A federal judge has dismissed a lawsuit challenging the U.S. government’s killing of three Americans in Yemen drone strikes. The case was filed by the families of Samir Khan, Muslim cleric Anwar al-Awlaki, his teenage son, Abdulrahman, accusing top U.S. officials of unlawful killings. But on Friday, U.S. District Court Judge Rosemary Collyer ruled the victims’ constitutional rights were never violated and said the U.S. officials involved cannot be held liable. We get reaction from Maria LaHood, a senior staff attorney at the Center for Constitutional Rights and one of the attorneys working on Anwar Al-Awlaki’s case. "The courts have abdicated their roles with torture, they’ve abdicated their roles with indefinite detention," LaHood says. "Here we thought finally the courts would uphold the Constitution with the killing of American citizens."
AARON MATÉ: A federal judge has dismissed a lawsuit challenging the government’s killings of three Americans in Yemen by drone strikes. The families of Muslim cleric Anwar al-Awlaki, his teenage son Abdulrahman, and of Samir Khan had filed a suit accusing top officials of unlawful killings. But on Friday, U.S. District Court Judge Rosemary Collyer ruled the victims’ constitutional rights were never violated, and said the officials involved can’t be held liable.
AMY GOODMAN: Despite that ruling, Judge Collyer also added, quote, "The powers granted to the Executive and Congress to wage war and provide for national security does not give them carte blanche to deprive a U.S. citizen of his life without due process and without any judicial review."
Well, for more, we’re joined by Maria LaHood, senior staff attorney at the Center of Constitutional Rights, one of the attorneys working on Anwar al-Awlaki’s case.
Welcome to Democracy Now! We just have a few minutes, but explain the significance of Judge Collyer’s ruling.
MARIA LAHOOD: Well, the court, essentially—I mean, we rely on the courts to uphold our rights under the Constitution, especially our right to due process, not to be killed. And, essentially, she did give the executive carte blanche to kill anyone it deems to be a terror suspect, far from any battlefield, with no due process, even if they don’t really—even if they don’t pose an imminent threat. So, it’s not only—you know, she said that we don’t give the courts carte blanche—she doesn’t give the executive carte blanche, but in fact she decided—she refused—she refused to allow a claim in the area of national security even for a violation of the Constitution, even for a killing of an American citizen.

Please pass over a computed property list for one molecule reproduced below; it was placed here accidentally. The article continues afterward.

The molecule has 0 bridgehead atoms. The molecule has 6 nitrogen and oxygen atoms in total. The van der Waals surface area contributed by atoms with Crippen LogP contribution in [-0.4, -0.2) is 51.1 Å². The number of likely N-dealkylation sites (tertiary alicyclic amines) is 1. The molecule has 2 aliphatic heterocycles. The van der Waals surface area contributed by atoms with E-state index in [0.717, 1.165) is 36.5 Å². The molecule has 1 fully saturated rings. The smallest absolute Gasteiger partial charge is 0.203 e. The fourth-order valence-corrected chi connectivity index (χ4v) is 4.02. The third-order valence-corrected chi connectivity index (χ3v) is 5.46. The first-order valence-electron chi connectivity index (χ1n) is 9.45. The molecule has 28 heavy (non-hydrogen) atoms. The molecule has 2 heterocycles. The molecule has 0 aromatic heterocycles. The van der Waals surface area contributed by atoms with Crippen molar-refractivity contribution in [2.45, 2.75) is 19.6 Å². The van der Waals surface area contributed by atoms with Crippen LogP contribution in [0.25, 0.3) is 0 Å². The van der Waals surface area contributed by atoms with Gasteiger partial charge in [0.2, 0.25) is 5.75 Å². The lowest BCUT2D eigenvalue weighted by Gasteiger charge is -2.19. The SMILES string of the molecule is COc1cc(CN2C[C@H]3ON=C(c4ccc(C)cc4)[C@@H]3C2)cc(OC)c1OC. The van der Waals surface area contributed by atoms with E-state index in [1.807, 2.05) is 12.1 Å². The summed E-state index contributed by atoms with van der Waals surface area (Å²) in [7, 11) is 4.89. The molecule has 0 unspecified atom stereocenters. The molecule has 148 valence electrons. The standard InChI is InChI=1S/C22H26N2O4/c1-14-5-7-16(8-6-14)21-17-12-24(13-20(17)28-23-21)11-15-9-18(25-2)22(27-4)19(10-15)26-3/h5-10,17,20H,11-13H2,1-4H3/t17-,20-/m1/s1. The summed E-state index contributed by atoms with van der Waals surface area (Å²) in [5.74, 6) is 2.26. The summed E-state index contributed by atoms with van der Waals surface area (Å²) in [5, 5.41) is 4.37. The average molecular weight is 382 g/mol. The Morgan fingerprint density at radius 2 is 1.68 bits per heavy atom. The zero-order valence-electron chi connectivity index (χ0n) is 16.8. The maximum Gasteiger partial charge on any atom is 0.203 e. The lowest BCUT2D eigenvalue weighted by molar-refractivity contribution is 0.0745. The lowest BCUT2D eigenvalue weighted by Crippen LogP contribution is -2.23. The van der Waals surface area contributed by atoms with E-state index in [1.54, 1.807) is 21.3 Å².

AARON MATÉ: With this ruling, are there any more legal challenges to pursue in order to obtain the right to due process?
MARIA LAHOOD: Well, I mean, this is—you know, there have been—the courts have abdicated their roles with torture. They’ve abdicated their roles with indefinite detention. Here, we thought, you know, finally, the courts would uphold the Constitution with the killing of American citizens. The victims’ families have been through an extraordinary amount. They have suffered an unimaginable loss, having their sons and their grandson—
AMY GOODMAN: Abdulrahman was 16 years old, born in Denver.
MARIA LAHOOD: Abdulrahman, 16 years old, 16 years old, born in Denver, you know, gruesomely killed by their own government. The families have undergone the pain of having their names maligned publicly and having, you know, the injustice of having the court slam the door in their face.
AMY GOODMAN: Who did you sue?
MARIA LAHOOD: We sued Panetta, Petraeus—
AMY GOODMAN: Explain their positions.
MARIA LAHOOD: Well, we have the—you know, the secretary of defense, the CIA director. We also sued other members of the military, the JSOC director, as well as the Special Ops Command director.
AMY GOODMAN: The court said that government officials must be trusted when they target U.S. citizens abroad?
MARIA LAHOOD: Must be trusted, yes. And, you know, this is outrageous. Obviously, there’s—they can’t be trusted with anything. You know, there’s no transparency. We have no idea who they’re killing, why they’re killing people. There are no legal standards that have been publicly released. They have disclosed a few about U.S. citizens, not in active hostilities, but they refuse to disclose the memos, the classified memos. So we know that U.S. officials can’t be trusted with this authority.
AMY GOODMAN: Where does this go from here? What are the implications of this for other cases? And are government officials like these and higher up being sued in other cases?
MARIA LAHOOD: There are no suits that I know of for accountability like this. There are suits for transparency, to get information about what the government is doing. But, of course, that’s the first step, I think, in accountability. But no other—no other cases for accountability that I know of. I think it’s up to—you know, I think it’s not only up to the victims of these strikes to demand investigations and accountability and redress, but it’s also up to all of us to demand that, as well, not in the—not necessarily just in the courts, but in the streets.
AMY GOODMAN: You can see all of our coverage of the cases of Samir Khan and the Awlakis at democracynow.org. Maria LaHood, I want to thank you very much for being with us, staff attorney with the Center of Constitutional Rights.